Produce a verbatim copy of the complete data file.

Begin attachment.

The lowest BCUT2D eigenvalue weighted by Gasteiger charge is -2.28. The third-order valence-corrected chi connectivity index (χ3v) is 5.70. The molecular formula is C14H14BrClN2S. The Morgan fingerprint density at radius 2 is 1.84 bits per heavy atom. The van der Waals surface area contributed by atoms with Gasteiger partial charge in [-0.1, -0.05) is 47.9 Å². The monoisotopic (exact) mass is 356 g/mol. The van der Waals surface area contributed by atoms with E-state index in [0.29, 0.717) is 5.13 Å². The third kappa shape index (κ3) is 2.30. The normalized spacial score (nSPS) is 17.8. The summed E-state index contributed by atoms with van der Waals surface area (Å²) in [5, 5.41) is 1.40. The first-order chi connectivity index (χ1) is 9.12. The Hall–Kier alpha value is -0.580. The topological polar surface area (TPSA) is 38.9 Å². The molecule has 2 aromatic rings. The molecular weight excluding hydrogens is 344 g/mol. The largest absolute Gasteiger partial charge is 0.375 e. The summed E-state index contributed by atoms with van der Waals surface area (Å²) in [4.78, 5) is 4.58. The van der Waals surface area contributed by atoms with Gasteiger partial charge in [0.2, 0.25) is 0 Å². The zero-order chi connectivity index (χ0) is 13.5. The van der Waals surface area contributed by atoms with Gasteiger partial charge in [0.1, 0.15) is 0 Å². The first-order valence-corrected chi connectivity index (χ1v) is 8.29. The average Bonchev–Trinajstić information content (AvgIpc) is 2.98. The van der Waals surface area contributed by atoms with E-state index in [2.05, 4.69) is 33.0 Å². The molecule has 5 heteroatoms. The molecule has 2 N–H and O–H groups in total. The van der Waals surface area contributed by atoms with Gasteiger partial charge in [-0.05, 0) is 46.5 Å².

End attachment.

The lowest BCUT2D eigenvalue weighted by Gasteiger charge is -2.28. The third-order valence-corrected chi connectivity index (χ3v) is 5.70. The molecular formula is C14H14BrClN2S. The Morgan fingerprint density at radius 2 is 1.84 bits per heavy atom. The van der Waals surface area contributed by atoms with Gasteiger partial charge in [-0.1, -0.05) is 47.9 Å². The monoisotopic (exact) mass is 356 g/mol. The van der Waals surface area contributed by atoms with E-state index in [0.29, 0.717) is 5.13 Å². The third kappa shape index (κ3) is 2.30. The normalized spacial score (nSPS) is 17.8. The summed E-state index contributed by atoms with van der Waals surface area (Å²) in [5, 5.41) is 1.40. The first-order chi connectivity index (χ1) is 9.12. The Hall–Kier alpha value is -0.580. The topological polar surface area (TPSA) is 38.9 Å². The molecule has 2 aromatic rings. The molecular weight excluding hydrogens is 344 g/mol. The largest absolute Gasteiger partial charge is 0.375 e. The summed E-state index contributed by atoms with van der Waals surface area (Å²) in [4.78, 5) is 4.58. The van der Waals surface area contributed by atoms with Gasteiger partial charge in [0.2, 0.25) is 0 Å². The zero-order chi connectivity index (χ0) is 13.5. The van der Waals surface area contributed by atoms with Gasteiger partial charge in [0.1, 0.15) is 0 Å². The first-order valence-corrected chi connectivity index (χ1v) is 8.29. The average Bonchev–Trinajstić information content (AvgIpc) is 2.98. The van der Waals surface area contributed by atoms with E-state index in [2.05, 4.69) is 33.0 Å². The molecule has 5 heteroatoms. The molecule has 2 N–H and O–H groups in total. The van der Waals surface area contributed by atoms with Gasteiger partial charge in [-0.05, 0) is 46.5 Å².